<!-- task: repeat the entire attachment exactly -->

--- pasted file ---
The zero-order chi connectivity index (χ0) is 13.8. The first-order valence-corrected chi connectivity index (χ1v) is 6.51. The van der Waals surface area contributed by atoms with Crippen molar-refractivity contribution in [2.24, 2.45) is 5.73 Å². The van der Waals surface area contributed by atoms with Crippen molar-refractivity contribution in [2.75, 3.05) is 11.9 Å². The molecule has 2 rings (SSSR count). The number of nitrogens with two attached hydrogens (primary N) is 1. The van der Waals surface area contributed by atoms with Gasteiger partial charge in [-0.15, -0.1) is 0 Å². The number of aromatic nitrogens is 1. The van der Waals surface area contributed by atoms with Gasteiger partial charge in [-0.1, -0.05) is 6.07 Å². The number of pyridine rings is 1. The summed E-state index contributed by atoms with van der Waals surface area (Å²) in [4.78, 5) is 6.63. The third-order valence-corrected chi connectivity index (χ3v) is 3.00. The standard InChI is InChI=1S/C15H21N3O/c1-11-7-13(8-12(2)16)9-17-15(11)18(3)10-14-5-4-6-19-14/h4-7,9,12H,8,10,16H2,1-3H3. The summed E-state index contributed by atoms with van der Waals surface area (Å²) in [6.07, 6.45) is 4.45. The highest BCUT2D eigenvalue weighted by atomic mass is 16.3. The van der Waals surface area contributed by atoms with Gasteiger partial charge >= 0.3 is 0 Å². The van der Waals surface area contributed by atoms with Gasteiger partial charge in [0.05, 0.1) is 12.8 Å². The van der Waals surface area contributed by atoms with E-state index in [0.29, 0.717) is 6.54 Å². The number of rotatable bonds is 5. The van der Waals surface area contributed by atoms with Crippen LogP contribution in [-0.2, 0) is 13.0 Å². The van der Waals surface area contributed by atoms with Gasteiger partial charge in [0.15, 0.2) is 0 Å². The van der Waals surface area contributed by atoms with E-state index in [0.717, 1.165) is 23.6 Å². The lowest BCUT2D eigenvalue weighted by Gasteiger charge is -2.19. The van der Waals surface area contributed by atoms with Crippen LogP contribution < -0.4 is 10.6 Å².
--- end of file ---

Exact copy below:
The zero-order chi connectivity index (χ0) is 13.8. The first-order valence-corrected chi connectivity index (χ1v) is 6.51. The van der Waals surface area contributed by atoms with Crippen molar-refractivity contribution in [2.24, 2.45) is 5.73 Å². The van der Waals surface area contributed by atoms with Crippen molar-refractivity contribution in [2.75, 3.05) is 11.9 Å². The molecule has 2 rings (SSSR count). The number of nitrogens with two attached hydrogens (primary N) is 1. The van der Waals surface area contributed by atoms with Gasteiger partial charge in [-0.15, -0.1) is 0 Å². The number of aromatic nitrogens is 1. The van der Waals surface area contributed by atoms with Gasteiger partial charge in [-0.1, -0.05) is 6.07 Å². The number of pyridine rings is 1. The summed E-state index contributed by atoms with van der Waals surface area (Å²) in [4.78, 5) is 6.63. The third-order valence-corrected chi connectivity index (χ3v) is 3.00. The standard InChI is InChI=1S/C15H21N3O/c1-11-7-13(8-12(2)16)9-17-15(11)18(3)10-14-5-4-6-19-14/h4-7,9,12H,8,10,16H2,1-3H3. The summed E-state index contributed by atoms with van der Waals surface area (Å²) in [6.07, 6.45) is 4.45. The highest BCUT2D eigenvalue weighted by atomic mass is 16.3. The van der Waals surface area contributed by atoms with Gasteiger partial charge >= 0.3 is 0 Å². The van der Waals surface area contributed by atoms with Gasteiger partial charge in [0.05, 0.1) is 12.8 Å². The van der Waals surface area contributed by atoms with E-state index in [0.29, 0.717) is 6.54 Å². The number of rotatable bonds is 5. The van der Waals surface area contributed by atoms with Crippen LogP contribution in [-0.2, 0) is 13.0 Å². The van der Waals surface area contributed by atoms with Gasteiger partial charge in [0.15, 0.2) is 0 Å². The van der Waals surface area contributed by atoms with E-state index in [0.717, 1.165) is 23.6 Å². The lowest BCUT2D eigenvalue weighted by Gasteiger charge is -2.19. The van der Waals surface area contributed by atoms with Crippen LogP contribution < -0.4 is 10.6 Å².